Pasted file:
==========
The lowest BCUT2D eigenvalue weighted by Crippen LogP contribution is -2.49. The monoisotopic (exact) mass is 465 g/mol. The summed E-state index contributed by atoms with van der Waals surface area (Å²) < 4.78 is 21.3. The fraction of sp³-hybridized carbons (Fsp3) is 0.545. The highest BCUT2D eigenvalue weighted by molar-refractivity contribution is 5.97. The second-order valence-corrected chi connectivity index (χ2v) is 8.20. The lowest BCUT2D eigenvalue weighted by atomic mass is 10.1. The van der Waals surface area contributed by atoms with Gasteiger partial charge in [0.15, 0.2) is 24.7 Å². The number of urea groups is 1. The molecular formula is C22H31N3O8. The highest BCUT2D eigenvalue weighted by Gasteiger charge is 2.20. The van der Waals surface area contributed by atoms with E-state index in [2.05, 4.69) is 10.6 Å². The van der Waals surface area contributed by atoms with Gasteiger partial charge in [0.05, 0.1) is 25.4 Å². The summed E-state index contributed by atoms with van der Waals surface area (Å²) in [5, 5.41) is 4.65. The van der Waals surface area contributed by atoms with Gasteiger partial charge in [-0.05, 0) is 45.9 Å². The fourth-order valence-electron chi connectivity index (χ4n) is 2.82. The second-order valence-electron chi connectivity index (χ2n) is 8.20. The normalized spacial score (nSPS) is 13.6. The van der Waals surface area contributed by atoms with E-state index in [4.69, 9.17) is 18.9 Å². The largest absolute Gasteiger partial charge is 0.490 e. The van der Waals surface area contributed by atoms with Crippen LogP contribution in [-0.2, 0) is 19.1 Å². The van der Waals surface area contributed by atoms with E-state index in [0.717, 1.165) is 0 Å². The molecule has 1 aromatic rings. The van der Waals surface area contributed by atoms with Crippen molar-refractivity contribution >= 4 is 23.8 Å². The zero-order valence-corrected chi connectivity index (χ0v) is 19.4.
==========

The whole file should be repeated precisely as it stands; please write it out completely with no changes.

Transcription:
The lowest BCUT2D eigenvalue weighted by Crippen LogP contribution is -2.49. The monoisotopic (exact) mass is 465 g/mol. The summed E-state index contributed by atoms with van der Waals surface area (Å²) < 4.78 is 21.3. The fraction of sp³-hybridized carbons (Fsp3) is 0.545. The highest BCUT2D eigenvalue weighted by molar-refractivity contribution is 5.97. The second-order valence-corrected chi connectivity index (χ2v) is 8.20. The lowest BCUT2D eigenvalue weighted by atomic mass is 10.1. The van der Waals surface area contributed by atoms with Gasteiger partial charge in [0.15, 0.2) is 24.7 Å². The number of urea groups is 1. The molecular formula is C22H31N3O8. The highest BCUT2D eigenvalue weighted by Gasteiger charge is 2.20. The van der Waals surface area contributed by atoms with E-state index in [2.05, 4.69) is 10.6 Å². The van der Waals surface area contributed by atoms with Gasteiger partial charge in [0.05, 0.1) is 25.4 Å². The summed E-state index contributed by atoms with van der Waals surface area (Å²) in [5, 5.41) is 4.65. The van der Waals surface area contributed by atoms with Gasteiger partial charge in [-0.05, 0) is 45.9 Å². The fourth-order valence-electron chi connectivity index (χ4n) is 2.82. The second-order valence-electron chi connectivity index (χ2n) is 8.20. The normalized spacial score (nSPS) is 13.6. The van der Waals surface area contributed by atoms with E-state index in [4.69, 9.17) is 18.9 Å². The largest absolute Gasteiger partial charge is 0.490 e. The van der Waals surface area contributed by atoms with Crippen LogP contribution in [-0.2, 0) is 19.1 Å². The van der Waals surface area contributed by atoms with E-state index in [0.717, 1.165) is 0 Å². The molecule has 1 aromatic rings. The van der Waals surface area contributed by atoms with Crippen molar-refractivity contribution >= 4 is 23.8 Å². The zero-order valence-corrected chi connectivity index (χ0v) is 19.4.